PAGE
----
4. In consequence of all the above, I think it should be clear enough to any reasonable reader what this blog is about. I notice, though, here and there a certain tendency – again, perhaps the fruit of insufficient reflection – to approve of what I write without considering what this necessarily entails. If you think that the SSPX are in formal Schism, then you must think that they endanger souls. If you think so, already the reading of the quote mentioned above and of the blog line should be reason enough for you to strongly disapprove of this blog, whose support of the SSPX is as staunch as its author can express with words. To behave any differently means either to take one’s own salvation lightly, or to read this blog because of the titillation coming from the enjoyment of my somewhat robust prose (and many thanks for the compliment!), but without sufficient reflection as to the values this little effort constantly tries to defend.
I do not write this blog for the sake of a vast audience. I have never searched popularity or approval. Wretched sinner as I am, I write this in the first place in the hope the Blessed Virgin will one day look at my effort and find it certainly inadequate and unworthy, but not entirely useless.
I take my salvation extremely seriously. I spend a lot of time thinking of it, praying for it, hoping for it, fearing for it. I have found that the best course to follow is to be on the side of 2000 years of Catholicism; no ifs, no buts, and most certainly no Pinocchios. Faithful to the Church always. Obedient to the Pope as long as that faithfulness is not challenged. Whilst I am sure the day I die many horrible sins will reemerge to haunt my conscience, I am very confident my support for the SSPX will be on my assets, not my liabilities column. You who read these lines, do you think the same?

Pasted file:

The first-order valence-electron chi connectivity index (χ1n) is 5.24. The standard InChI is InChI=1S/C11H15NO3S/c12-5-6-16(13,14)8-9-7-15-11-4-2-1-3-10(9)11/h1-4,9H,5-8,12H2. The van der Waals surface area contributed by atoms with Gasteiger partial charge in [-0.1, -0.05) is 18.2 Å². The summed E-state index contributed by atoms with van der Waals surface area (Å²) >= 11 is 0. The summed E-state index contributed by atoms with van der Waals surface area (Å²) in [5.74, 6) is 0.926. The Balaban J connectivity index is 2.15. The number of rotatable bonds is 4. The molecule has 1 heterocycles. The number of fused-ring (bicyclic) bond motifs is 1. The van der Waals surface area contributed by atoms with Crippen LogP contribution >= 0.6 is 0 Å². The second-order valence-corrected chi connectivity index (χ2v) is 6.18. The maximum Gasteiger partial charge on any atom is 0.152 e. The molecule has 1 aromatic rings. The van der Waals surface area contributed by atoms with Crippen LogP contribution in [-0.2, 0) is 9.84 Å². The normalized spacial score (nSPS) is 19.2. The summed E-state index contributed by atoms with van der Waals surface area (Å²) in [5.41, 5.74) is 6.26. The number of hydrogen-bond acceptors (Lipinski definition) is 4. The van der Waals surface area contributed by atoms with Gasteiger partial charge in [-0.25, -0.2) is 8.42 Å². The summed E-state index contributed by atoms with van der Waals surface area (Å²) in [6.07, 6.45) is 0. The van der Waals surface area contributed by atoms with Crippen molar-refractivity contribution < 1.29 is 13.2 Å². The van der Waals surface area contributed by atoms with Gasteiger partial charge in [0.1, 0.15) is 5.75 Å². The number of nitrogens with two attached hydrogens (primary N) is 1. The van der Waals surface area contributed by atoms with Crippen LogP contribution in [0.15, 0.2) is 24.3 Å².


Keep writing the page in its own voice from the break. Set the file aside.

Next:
My dear reader, please reflect on the consequences of your reading this blog. Be wise and do not follow it merely for the sake of emotional satisfaction and enjoyment of my somewhat, ahem, Italian writing style. If the SSPX is wrong, then they are entirely wrong, as is this blog. If they are in schism, then not only 2000 years of Catholicism are in schism but both yours truly and you are, with my approval of them and your approval of me, being an accessory in this sin.
Of course, I do not think they are in schism, because I do not think 2,000 years of Catholicism can be declared “schismatic” without contradicting the very essence of what Catholicism is. I think the safest way is to live and die on the side of these 2,000 years, rather than following the madness of a new way of thinking that came to power during the Kennedy/ Khrushchev era. If logic and common sense were not enough to persuade me of this, the immense devastation of the last 50 years would.
Stuff Pinocchio. I for myself will take my refuge, and put my hope, in the Church transmitted to my grandmothers and to countless generations of devout Catholics before them; then if we are wrong now, they were wrong then. If they were right then, we are right now.